By combining both of these elements, project objectives and organisational benefits can be realised.
Question 4: What portion of this benefit depends on adoption and usage?
Not all projects will have an equal reliance on people. While many changes are based on technological changes if the people impacted don't use the technically in the required manner, the ROI will not be high as anticipated. Indeed we say that some people side benefits derive from simply installing the new capability - installation benefits, whereas the remainder of benefits are linked directly to people adopting the new ways of working that are required - we call these realisation benefits. Most projects will have a relatively low percentage of installation benefits and a relatively high percentage of realisation benefits.
Discussion and agreement over the relative percentages of installation and realisation benefits is a key component of building the business case for investing in change management in a project. Furthermore we can break down these people-dependant realisation benefits and relate them to each specific project and organisational objective. This discussion can be faciliated by access to Prosci's Change Management ROI Calculator, a cloud application available for monthly rental.
By reviewing each benefit and determining which portion of it requires adoption and usage we begin to anticipate the role change management will ultimately play in its success.
Question 5: What percentage of this benefit will we achieve if no one changes how they do their job?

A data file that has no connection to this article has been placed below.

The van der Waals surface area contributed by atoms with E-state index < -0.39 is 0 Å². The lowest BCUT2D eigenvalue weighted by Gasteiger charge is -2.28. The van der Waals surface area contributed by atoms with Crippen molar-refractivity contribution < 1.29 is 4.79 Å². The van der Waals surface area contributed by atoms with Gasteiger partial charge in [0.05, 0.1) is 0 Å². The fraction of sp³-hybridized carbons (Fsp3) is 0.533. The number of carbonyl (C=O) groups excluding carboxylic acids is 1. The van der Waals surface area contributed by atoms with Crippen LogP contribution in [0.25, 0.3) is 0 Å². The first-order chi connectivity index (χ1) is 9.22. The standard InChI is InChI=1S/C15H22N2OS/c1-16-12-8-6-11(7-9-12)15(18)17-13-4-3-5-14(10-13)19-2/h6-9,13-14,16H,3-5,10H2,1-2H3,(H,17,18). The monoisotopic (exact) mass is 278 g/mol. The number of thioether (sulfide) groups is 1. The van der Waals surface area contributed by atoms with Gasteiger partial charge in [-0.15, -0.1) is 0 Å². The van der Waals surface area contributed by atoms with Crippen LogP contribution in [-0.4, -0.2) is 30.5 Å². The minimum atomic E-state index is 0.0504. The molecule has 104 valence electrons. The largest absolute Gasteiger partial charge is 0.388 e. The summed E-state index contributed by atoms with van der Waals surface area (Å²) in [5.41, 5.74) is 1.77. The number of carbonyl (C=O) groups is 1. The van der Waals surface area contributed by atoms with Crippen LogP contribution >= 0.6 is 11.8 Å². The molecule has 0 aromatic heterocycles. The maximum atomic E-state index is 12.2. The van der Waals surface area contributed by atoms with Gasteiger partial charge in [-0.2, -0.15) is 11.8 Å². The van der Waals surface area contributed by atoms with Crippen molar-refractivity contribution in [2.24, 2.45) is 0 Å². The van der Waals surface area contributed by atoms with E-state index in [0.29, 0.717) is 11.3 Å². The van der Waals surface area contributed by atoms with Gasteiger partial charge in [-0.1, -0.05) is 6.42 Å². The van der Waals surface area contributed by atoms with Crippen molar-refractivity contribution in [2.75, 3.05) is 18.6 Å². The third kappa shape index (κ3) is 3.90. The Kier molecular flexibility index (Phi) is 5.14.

Answering this "null hypothesis" question allows us to understand the full extent of just how people-dependant a project’s objectives are. Projects which are highly dependant on the behavioural changes individuals need to make to the ways they do their jobs realise very little benefit if no one adopts or uses the solution.
While it is unlikely that no one would change their behaviour at all, it is important to consider the implications of a zero change effort. This allows us to cement the importance of driving the people side of change while also providing a baseline for how we can increase the percentage of benefits which will be captured by increasing adoption and usage through a structured and customised change management strategy.
If you are looking for additional insights into and a structure for how you can justify the value of change management, or secure commitment to a change management effort, the Prosci Business Case for Change Management Workshop, which can be delivered privately on site at your location is ideal.
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One of the most difficult challenges that change agents face is to convince executives on the value of assimilating change management into the organisational capabilities DNA. CMC is hosting a one-day workshop to provide project managers, programme leads, project team members, and change management associates with the tools and skills to build a strong business case to persuade senior executives to buy into change management.